Do the enclosed leaves come from diseased trees? There have been spots on the autumn leaves from these 2 trees for the last couple years, but not as many as last fall. They are the neighbor’s backyard trees, but the leaves fall into our yard. Are they dangerous to other growth or to the soil in our garden? The neighbor said if we wanted to have them cut down, he would not object.
The maple trees are infected with a fungus known as “tar spot” (Rhytisma acerinum). Many maple species are host to the fungus which is readily visible and, therefore, one of the easiest maple diseases to diagnose. Fortunately, it is one of the least damaging ailments on its host. It can cause early leaf drop but does not cause serious harm to established trees.
The tar-like spot is a fruiting structure of the fungus that survives the winter on fallen leaves. The following spring, just as new leaves are unfolding, the fungal tissue in the leaves on the ground ripens. The surfaces of the spots split and minute, needle-like spores escape. The spores are carried by the wind and, if they land on new leaves of a susceptible host, they may germinate, penetrate the leaf tissue, and start a new disease cycle.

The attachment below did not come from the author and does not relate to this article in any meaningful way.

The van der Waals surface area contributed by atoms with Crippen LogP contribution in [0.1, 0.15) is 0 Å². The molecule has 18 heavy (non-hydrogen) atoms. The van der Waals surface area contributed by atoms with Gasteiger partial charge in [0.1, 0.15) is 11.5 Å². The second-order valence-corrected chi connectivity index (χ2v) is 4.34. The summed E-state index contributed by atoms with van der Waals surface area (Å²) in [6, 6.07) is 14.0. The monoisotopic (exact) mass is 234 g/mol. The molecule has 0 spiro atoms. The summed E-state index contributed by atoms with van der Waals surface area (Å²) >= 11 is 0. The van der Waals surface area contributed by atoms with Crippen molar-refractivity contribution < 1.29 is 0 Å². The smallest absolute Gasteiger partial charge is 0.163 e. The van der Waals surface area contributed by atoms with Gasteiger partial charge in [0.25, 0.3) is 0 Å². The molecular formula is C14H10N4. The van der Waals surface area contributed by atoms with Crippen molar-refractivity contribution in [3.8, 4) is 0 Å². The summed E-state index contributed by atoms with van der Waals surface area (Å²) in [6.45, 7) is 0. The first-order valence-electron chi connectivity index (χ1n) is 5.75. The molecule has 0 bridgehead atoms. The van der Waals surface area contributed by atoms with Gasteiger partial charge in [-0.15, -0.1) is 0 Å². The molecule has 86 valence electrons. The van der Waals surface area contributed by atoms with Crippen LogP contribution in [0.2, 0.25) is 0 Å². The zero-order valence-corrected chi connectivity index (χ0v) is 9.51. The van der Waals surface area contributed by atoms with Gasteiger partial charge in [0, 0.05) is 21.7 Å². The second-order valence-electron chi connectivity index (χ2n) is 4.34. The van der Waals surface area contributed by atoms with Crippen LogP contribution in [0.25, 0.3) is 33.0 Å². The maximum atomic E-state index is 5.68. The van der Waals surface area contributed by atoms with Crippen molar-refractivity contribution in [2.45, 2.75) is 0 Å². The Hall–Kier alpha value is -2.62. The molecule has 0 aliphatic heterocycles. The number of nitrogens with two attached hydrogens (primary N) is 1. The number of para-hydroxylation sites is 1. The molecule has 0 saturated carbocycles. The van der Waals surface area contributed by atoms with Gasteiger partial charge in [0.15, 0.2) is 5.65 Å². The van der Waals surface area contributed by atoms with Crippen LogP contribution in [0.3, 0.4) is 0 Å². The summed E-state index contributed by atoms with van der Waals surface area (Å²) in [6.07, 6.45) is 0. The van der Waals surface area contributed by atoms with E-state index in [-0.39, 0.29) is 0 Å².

Tar spot will not affect your soil health. Fungi are host specific and this fungus will only affect maple and sycamore trees. The most effective management practice is to rake and destroy the infected leaves in the fall. This will reduce the number of overwintering “spots” (fungal reproductive structures) that can produce spores the following spring. An almost as effective alternative is to mulch the leaves. But the mulch pile should be covered or turned before new leaves begin to emerge in the spring in order to destroy many of the spores before they mature.
What is quite interesting is that the apparent absence of the fungus in urban areas and abundance in rural areas has led to its use as a biological indicator of air pollution. Researchers think the absence in urban areas is caused by the amount of sulfur dioxide (exhausted by combustion engines) in the air.